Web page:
Vision Conditions in the Hispanic Community

Vision and eye care are critical to maintaining eye health and preventing visual impairment; however, poor knowledge of ocular risk factors and poor exposure to eye health information may hinder people from receiving the care they need.

The Hispanic/Latino population in the United States has some of the highest rates of vision loss and blindness caused by eye disease — and unfortunately, these rates are getting higher.1  Latinos have higher rates of developing visual impairment, blindness, diabetic eye disease, and cataracts than non-Hispanic whites, according to the Los Angeles Latino Eye Study (LALES), which was supported by the National Eye Institute (NEI), part of the National Institutes of Health.2


In a few studies on eye health knowledge conducted among Hispanic/Latino individuals, it was found that they knew the least about general eye health compared with members of all racial/ethnic groups in the country. Studies on specific ocular diseases showed poor knowledge among Hispanic/Latino people as well as among older individuals and those with lower educational attainment.2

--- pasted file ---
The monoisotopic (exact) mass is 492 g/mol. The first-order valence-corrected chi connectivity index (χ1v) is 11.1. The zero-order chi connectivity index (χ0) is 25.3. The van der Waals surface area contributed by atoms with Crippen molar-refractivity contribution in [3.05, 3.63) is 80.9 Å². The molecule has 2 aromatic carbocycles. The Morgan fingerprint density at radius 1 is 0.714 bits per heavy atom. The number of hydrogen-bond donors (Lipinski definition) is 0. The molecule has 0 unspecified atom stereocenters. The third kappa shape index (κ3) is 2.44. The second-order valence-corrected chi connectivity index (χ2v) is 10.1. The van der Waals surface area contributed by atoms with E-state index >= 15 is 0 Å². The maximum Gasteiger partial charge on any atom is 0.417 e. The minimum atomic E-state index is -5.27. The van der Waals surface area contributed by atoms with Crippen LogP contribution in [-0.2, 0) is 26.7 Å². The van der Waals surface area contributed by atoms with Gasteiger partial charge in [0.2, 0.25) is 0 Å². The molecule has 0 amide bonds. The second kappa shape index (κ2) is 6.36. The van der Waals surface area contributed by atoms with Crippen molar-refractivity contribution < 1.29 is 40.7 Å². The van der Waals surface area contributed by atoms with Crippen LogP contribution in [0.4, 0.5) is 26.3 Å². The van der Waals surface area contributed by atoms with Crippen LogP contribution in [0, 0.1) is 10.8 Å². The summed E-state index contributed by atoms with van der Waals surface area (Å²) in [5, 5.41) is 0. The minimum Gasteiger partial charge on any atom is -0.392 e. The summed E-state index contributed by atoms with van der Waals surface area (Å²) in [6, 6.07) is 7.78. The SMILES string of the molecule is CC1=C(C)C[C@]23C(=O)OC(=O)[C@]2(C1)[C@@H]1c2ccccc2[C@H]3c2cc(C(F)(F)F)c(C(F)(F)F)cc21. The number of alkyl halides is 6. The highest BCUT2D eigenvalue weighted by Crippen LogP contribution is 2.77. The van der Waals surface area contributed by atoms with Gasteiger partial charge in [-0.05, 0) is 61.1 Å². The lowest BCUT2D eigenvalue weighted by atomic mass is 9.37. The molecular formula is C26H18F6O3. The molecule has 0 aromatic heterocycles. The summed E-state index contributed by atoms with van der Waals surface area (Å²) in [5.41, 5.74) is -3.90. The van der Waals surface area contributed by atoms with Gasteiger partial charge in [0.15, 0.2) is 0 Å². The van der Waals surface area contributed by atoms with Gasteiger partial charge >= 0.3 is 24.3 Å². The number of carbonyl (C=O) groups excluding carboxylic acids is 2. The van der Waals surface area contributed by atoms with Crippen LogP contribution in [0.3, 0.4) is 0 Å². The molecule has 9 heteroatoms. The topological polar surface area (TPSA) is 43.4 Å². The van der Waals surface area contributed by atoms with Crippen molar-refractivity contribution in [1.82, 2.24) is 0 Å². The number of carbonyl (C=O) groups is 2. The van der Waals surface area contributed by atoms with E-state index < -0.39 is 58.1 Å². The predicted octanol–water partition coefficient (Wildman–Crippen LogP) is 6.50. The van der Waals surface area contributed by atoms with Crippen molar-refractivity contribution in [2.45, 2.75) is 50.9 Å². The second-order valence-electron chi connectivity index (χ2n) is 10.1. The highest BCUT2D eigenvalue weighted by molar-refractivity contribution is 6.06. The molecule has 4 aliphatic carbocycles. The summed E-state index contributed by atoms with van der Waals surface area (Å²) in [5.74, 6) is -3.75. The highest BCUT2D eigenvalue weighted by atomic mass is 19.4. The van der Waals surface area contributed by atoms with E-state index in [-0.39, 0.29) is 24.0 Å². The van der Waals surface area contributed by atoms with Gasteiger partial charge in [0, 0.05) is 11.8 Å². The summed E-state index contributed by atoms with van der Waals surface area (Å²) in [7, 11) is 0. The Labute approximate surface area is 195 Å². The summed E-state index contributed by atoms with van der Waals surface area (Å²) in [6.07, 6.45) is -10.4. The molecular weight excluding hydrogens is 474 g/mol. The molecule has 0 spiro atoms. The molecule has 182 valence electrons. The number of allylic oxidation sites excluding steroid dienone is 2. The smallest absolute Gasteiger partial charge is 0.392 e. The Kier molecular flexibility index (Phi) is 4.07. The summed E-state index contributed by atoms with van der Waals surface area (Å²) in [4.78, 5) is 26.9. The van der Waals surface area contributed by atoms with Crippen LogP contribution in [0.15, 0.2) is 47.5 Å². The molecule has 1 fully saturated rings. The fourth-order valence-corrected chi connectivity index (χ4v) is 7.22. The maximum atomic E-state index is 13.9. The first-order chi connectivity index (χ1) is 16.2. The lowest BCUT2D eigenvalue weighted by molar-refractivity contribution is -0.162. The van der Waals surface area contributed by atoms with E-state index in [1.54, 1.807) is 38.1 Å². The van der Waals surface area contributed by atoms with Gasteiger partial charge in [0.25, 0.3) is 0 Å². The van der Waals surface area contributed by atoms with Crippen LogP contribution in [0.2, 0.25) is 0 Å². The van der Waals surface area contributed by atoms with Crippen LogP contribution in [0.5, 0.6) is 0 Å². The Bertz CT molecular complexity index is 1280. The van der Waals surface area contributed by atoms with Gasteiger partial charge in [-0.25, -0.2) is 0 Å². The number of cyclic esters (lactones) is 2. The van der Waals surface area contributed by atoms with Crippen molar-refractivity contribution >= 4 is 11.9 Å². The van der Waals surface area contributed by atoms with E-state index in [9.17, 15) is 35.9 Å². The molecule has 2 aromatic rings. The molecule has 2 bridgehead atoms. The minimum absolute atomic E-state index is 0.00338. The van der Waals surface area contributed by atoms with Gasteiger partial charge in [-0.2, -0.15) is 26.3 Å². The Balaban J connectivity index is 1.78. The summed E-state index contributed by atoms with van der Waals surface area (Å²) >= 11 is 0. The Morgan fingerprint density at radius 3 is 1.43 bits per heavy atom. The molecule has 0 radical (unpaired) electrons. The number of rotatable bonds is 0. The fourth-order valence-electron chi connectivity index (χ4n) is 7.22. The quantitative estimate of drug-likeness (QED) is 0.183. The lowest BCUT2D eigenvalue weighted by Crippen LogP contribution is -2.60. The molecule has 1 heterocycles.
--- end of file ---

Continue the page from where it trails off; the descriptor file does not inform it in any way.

Click on the links below to learn more about these conditions:

The good news is that comprehensive dilated eye exams can find many of these eye diseases early, when they’re often easier to treat.

Click here to learn  what to expect from a dilated eye exam.



  1. Eye Health Among Hispanics/Latinos, “National Eye Institute,,include%20diabetic%20retinopathy%20and%20glaucoma. Accessed 2/29/24
  2. U.S. Latinos Have High Rates of Developing Vision Loss and Certain Eye Conditions,” National Institutes of Health,
  3. McClure LA, Tannenbaum SL, Zheng DD, Joslin CE, Perera MJ, Gellman MD, Arheart KL, Lam BL, Lee DJ. Eye Health Knowledge and Eye Health Information Exposure Among Hispanic/Latino Individuals: Results From the Hispanic Community Health Study/Study of Latinos. JAMA Ophthalmol. 2017 Aug 1;135(8):878-882. doi: 10.1001/jamaophthalmol.2017.1998. PMID: 28662239; PMCID: PMC5817974.